The Numbers Behind a Series B and Series C Raise

The Numbers Behind a Series B and Series C Raise

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You may have never thought about it. You might even think that the name of a round of funding is fixed. Like the order of the alphabet: first comes A, then B, then C, etc. It is not. The name of a round of funding: Angel, Series A, Series B, etc, means something. It actually means a lot of things. It refers to the stage of the business, how much the company is raising and it even implies how many employees the company probably has. This makes the name of a round of funding a marketing and PR function.

In 2016, there were 70 startup tech companies that raised a round between $30 million and $50 million. I took a look at these companies to see what it means to raise this range of money. Usually, the amount raised for a tech startup will follow the below pattern.*

Angel / Seed round: $500 thousand to $2 million

Series A: $2 million to $10 million

Series B or Series C: $30 million to $50 million

We can assume that a tech startup that is able to raise between $30 and $50 million is doing well since it is estimated that <20% of startups are able to raise a Series B round. So it is tough to get a company to this stage.

Let’s look at where these businesses were in terms of series name, industry, number of previous rounds, number of employees and how long it took them to get there.

$30 million to $50 million is the sweet spot for a Series B or Series C for a tech startup.  You can see from the chart that a few companies raised $30 million to $50 million for a Series A and a number of companies raised that much for later rounds. But in general, a tech startup raising in the range of $30 million to $50 million, is going to be at the Series B or Series C mark.

Just a small side note on rounds…

-Like we established, the round name (Series A, B, C, etc) is for marketing purposes. The legal name your lawyers give the round may be different from the round name you use publicly. For example, a startup may say they are raising Series A to the public, but the closing documents call it Series A-1, having called the Angel round Series A, they will not reuse the round name. A startup can raise multiple "A dash" rounds before getting to a B round.

-Later rounds, post Series C, are all about different things, which could include:

--Getting the startup to the next funding milestone (here venture debt may be used. Here is a little background on venture debt, but I hope to write a straight forward post about what it is in the near future) so that they can raise a larger amount at a better valuation.

--A growth round, where the cash raised helps to scale out a specific process that will enable the company to grow faster. For example, where the money raised goes into the sales or marketing team.

--A round to help prepare for an IPO. It takes 2 to 3 years to prepare a company for an IPO. This is because, among other compliance issues, legally, the company will need to provide at least two years of audited financials.

--Or really anything else.

If you didn’t know it already, Computer Software was hot in 2016. With the rise of service based tech businesses it is no wonder why more and more computer software companies were able to raise Series B and C rounds of funding. As everyone gets more used to using software in their everyday life, businesses and people alike are opting to make things easier with the use of computer software.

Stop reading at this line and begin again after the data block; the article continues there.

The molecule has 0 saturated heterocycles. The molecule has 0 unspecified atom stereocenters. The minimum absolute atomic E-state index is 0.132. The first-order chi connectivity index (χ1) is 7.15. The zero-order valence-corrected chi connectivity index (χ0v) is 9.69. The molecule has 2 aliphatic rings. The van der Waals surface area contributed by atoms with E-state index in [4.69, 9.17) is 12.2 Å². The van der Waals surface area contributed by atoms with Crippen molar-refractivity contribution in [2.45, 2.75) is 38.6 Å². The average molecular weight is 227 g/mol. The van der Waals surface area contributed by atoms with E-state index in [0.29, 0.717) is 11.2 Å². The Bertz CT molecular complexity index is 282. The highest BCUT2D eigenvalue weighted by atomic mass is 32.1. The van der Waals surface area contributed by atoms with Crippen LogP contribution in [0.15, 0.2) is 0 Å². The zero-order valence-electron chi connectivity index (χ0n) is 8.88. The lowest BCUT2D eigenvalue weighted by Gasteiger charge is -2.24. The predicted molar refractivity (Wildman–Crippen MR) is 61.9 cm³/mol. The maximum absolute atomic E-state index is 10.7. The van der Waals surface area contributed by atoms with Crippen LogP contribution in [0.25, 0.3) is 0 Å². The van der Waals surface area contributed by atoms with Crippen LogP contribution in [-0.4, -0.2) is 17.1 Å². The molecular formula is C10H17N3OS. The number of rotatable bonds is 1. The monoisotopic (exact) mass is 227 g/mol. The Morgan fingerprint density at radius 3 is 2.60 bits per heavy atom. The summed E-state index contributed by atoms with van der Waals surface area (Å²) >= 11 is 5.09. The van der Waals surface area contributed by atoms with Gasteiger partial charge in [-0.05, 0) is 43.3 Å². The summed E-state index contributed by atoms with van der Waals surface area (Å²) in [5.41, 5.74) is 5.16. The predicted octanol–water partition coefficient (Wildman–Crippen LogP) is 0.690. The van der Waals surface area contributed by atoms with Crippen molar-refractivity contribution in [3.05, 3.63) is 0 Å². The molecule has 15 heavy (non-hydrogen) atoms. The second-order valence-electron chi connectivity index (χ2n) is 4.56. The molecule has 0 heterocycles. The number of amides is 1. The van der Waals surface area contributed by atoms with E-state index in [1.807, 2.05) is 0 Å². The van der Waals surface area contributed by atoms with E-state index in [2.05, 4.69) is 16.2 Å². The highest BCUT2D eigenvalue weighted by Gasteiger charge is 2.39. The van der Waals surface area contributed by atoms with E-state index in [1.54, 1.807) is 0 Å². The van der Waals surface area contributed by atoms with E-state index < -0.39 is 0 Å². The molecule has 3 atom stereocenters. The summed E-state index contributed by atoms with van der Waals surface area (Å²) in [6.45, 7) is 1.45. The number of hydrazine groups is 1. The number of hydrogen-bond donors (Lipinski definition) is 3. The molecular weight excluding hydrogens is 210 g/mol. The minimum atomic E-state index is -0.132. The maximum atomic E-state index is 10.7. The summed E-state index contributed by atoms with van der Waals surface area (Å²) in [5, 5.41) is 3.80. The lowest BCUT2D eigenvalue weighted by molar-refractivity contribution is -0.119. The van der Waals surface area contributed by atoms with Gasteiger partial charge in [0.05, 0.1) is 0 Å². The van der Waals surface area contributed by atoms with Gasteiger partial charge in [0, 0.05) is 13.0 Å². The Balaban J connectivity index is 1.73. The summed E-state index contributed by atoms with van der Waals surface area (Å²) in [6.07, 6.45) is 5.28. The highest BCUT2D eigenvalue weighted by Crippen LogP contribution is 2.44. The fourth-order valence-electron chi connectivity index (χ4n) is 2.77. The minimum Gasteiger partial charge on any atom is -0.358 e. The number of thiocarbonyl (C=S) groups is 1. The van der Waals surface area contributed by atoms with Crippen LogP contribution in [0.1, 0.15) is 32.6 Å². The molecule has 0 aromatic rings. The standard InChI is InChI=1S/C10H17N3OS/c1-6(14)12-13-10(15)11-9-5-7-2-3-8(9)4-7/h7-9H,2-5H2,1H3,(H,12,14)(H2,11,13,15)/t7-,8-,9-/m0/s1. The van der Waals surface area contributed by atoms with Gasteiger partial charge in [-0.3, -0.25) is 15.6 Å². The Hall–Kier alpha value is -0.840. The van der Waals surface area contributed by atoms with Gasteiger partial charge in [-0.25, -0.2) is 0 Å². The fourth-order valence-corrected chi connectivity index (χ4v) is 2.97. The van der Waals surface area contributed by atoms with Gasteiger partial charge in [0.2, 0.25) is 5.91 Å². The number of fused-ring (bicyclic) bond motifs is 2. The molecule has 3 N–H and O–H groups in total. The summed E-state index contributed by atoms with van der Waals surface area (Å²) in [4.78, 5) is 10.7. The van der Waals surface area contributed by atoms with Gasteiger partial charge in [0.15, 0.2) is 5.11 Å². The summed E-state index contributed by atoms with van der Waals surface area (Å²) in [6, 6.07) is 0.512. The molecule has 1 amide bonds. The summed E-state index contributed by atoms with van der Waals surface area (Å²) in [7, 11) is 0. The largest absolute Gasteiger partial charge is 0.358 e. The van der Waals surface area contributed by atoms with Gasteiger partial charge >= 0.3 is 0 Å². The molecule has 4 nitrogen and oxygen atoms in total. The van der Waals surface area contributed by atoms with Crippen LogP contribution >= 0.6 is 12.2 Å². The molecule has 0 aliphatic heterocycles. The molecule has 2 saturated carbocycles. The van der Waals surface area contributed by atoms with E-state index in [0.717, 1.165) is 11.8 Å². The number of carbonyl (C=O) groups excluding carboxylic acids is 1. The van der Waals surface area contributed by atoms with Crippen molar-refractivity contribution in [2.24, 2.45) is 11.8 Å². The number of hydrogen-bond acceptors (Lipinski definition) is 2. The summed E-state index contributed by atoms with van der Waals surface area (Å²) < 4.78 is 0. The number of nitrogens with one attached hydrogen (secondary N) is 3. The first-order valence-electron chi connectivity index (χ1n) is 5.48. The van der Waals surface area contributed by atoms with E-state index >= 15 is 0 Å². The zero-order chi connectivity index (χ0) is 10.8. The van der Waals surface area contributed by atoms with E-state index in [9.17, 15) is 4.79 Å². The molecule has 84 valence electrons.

Tech startups raised between two and four times before completing a $30 million to $50 million round. This is like we said before: investor backed startups build up to larger amounts each round. After a startup is up and running (post - angel round), investors are investing in companies that reach certain milestones. Once they have achieved a certain milestone the investor sees the business as “more viable” and safe and therefore is willing to invest larger amounts. It is really that simple.

Usually tech startups have between 100 and 200 employees on staff by the time they close a Series B or Series C round of funding. My assumption here is that this size enables an optimal mix of development : sales & marketing : administrative : customer service to support this size of business. What do you think?

And, overwhelmingly tech startups have been around for four years when they are able to reach the Series B / Series C milestone. It may seem like tech startups move much faster, but they don’t. Those companies that you read about in TechCrunch, etc that are able to build their business faster are outliers. It just takes time to build a sustainable technology business.

So, you want to raise a $30 million, $40 million or $50 million round? How does your tech startup stack up to these?

 

*Undisclosed amounts are bulls***t. To be compliant with the law, all securities sales for US based companies must be filed with the Securities and Exchange Commission via Form DNext time you see a US based company who announced an undisclosed amount round of funding, go to https://www.sec.gov/edgar/searchedgar/companysearch.html and search for the company name. You may have some trouble, however, if the company's legal incorporation name differs from their marketing name. Hint: You may be able to get the company's legal name in their privacy policy.

If you are sure that the startup is US based and you have the legal incorporation name correct, the raise may be a loan that does not include the exchange of securities. Meaning it is just debt and the bank or financial institution does not get any equity, warrants, etc in the company in exchange for the loan.

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